Maggie Doherty Reads From and Discusses Her New Book THE EQUIVALENTS via Crowdcast (5/19)
Maggie Doherty, author of THE EQUIVALENTS: A Story of Art, Female Friendship, and Liberation in the 1960s (Knopf), will give a reading participated in a Q&A at a virtual event hosted by the Harvard Bookstore via Crowdcast on Tuesday, May 19 at 7:00pm (ET).
THE EQUIVALENTS tells the timely, never-before-told story of five brilliant, passionate women who, in the early 1960s, converged at the newly founded Radcliffe Institute for Independent Study and became friends as well as artistic collaborators, and who went on to shape the course of feminism in ways that are still felt today.
In 1960, Harvard’s sister college, Radcliffe, announced the founding of an Institute for Independent Study, a “messy experiment” in women’s education that offered paid fellowships to those with a PhD or “the equivalent” in artistic achievement. Five of the women who received fellowships–poets Anne Sexton and Maxine Kumin, painter Barbara Swan, sculptor Mariana Pineda, and writer Tillie Olsen–quickly formed deep bonds with one another that would inspire and sustain their most ambitious work. They called themselves “the Equivalents.” Drawing from notebooks, letters, recordings, journals, poetry, and prose, Maggie Doherty weaves a moving narrative of friendship and ambition, art and activism, love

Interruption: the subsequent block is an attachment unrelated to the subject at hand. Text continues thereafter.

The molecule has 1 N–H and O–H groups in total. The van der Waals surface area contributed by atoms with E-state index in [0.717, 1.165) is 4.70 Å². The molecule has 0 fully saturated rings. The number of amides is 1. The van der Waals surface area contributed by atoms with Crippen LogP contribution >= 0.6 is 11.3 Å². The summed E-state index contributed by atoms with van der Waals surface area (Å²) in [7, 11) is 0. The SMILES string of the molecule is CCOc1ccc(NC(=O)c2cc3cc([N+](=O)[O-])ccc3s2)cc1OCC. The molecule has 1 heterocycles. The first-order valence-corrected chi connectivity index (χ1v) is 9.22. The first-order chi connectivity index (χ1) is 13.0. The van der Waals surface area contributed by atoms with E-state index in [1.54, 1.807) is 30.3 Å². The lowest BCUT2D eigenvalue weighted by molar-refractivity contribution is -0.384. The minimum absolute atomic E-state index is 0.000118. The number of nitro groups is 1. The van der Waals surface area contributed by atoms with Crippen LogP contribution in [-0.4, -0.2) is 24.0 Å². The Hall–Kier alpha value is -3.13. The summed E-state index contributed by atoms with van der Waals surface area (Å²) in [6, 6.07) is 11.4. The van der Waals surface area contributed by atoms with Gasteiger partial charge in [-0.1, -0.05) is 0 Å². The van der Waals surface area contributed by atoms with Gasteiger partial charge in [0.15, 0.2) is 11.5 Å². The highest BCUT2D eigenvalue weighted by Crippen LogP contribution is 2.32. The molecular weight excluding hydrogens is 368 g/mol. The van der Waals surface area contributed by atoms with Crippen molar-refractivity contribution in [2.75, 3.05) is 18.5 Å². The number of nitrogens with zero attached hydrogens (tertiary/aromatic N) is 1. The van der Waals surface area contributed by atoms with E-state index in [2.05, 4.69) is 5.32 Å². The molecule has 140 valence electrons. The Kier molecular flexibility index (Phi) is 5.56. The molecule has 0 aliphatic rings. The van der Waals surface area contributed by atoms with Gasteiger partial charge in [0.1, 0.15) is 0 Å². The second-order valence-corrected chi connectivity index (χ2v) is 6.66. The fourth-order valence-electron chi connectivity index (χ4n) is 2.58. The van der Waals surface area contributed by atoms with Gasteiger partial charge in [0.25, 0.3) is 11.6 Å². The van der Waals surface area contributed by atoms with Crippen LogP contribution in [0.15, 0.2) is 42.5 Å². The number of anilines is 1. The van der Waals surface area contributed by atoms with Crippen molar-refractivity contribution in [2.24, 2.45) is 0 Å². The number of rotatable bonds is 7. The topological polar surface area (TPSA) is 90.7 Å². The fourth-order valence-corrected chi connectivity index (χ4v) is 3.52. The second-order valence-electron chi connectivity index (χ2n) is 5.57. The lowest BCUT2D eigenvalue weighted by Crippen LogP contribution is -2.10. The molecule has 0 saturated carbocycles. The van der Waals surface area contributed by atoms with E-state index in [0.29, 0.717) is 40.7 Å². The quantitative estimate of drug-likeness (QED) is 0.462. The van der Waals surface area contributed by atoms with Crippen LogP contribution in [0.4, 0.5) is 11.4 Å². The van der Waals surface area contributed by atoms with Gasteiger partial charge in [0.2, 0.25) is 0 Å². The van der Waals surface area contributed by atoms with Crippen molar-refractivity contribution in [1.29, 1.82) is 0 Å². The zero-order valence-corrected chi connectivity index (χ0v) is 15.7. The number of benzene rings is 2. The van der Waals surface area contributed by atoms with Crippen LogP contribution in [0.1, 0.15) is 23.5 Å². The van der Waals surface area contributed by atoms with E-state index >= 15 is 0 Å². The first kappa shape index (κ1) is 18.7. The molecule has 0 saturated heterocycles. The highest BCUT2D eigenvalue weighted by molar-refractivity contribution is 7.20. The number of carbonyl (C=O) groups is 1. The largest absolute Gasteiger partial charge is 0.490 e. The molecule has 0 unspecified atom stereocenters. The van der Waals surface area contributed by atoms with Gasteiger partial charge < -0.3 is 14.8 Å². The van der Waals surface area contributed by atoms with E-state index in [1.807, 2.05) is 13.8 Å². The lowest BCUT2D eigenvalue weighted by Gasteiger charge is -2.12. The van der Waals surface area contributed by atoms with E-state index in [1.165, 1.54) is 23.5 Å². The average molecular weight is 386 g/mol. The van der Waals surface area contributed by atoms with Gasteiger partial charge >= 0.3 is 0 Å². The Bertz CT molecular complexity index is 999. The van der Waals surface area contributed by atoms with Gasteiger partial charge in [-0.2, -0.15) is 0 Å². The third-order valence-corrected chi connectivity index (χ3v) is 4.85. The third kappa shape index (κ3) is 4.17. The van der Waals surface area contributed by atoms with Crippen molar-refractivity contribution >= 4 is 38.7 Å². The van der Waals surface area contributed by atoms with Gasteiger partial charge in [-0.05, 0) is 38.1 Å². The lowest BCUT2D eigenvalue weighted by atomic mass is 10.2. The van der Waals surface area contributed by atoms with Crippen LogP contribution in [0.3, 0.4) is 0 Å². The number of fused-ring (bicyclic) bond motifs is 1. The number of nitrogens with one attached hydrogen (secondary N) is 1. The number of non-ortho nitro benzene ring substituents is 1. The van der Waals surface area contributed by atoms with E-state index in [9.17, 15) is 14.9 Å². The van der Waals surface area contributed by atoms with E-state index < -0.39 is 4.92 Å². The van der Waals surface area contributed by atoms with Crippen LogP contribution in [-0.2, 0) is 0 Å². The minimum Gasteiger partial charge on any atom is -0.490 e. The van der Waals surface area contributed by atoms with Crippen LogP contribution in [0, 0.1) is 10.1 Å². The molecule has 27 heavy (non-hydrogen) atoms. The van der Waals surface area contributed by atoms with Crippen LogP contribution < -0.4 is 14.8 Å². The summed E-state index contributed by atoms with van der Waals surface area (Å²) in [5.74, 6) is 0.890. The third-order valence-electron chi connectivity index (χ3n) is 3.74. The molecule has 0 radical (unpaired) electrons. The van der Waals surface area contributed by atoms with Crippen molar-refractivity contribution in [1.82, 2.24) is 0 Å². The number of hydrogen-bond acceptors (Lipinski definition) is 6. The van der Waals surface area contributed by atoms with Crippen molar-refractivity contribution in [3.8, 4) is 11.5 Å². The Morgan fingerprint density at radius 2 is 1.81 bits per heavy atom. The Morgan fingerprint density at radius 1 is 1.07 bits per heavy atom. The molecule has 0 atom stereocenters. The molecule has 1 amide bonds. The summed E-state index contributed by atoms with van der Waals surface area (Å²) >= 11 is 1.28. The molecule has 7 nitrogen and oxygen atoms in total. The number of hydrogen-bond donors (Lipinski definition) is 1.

Doherty is a literary scholar, historian, and critic based at Harvard, where she earned her PhD in English and where she currently teaches writing, literature, and history. Her writing has appeared in many publications, including The New Republic, The New York Times, n+1, and The Nation. She lives in Somerville, Massachusetts.
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